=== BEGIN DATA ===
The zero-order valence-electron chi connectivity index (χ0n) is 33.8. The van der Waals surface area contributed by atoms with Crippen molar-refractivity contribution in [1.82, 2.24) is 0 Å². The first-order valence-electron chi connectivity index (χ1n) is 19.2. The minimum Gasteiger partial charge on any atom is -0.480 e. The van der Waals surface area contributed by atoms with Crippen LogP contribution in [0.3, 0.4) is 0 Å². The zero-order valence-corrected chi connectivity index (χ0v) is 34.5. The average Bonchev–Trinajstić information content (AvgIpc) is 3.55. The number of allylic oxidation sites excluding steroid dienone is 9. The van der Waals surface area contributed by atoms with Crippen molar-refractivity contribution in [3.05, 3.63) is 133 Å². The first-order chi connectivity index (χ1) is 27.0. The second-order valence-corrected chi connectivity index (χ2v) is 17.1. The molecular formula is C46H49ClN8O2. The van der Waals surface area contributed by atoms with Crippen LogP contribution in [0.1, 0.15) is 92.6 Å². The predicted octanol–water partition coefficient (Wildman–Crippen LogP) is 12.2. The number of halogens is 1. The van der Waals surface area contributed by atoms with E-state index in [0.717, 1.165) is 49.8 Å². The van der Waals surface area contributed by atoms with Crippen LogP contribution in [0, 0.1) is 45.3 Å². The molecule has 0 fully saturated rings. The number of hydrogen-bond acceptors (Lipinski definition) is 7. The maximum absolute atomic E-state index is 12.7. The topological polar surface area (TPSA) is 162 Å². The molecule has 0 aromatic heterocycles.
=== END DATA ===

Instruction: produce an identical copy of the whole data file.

The zero-order valence-electron chi connectivity index (χ0n) is 33.8. The van der Waals surface area contributed by atoms with Crippen molar-refractivity contribution in [1.82, 2.24) is 0 Å². The first-order valence-electron chi connectivity index (χ1n) is 19.2. The minimum Gasteiger partial charge on any atom is -0.480 e. The van der Waals surface area contributed by atoms with Crippen LogP contribution in [0.3, 0.4) is 0 Å². The zero-order valence-corrected chi connectivity index (χ0v) is 34.5. The average Bonchev–Trinajstić information content (AvgIpc) is 3.55. The number of allylic oxidation sites excluding steroid dienone is 9. The van der Waals surface area contributed by atoms with Crippen molar-refractivity contribution in [3.05, 3.63) is 133 Å². The first-order chi connectivity index (χ1) is 27.0. The second-order valence-corrected chi connectivity index (χ2v) is 17.1. The molecular formula is C46H49ClN8O2. The van der Waals surface area contributed by atoms with Crippen LogP contribution in [0.1, 0.15) is 92.6 Å². The predicted octanol–water partition coefficient (Wildman–Crippen LogP) is 12.2. The number of halogens is 1. The van der Waals surface area contributed by atoms with E-state index in [0.717, 1.165) is 49.8 Å². The van der Waals surface area contributed by atoms with Crippen LogP contribution in [0, 0.1) is 45.3 Å². The molecule has 0 fully saturated rings. The number of hydrogen-bond acceptors (Lipinski definition) is 7. The maximum absolute atomic E-state index is 12.7. The topological polar surface area (TPSA) is 162 Å². The molecule has 0 aromatic heterocycles.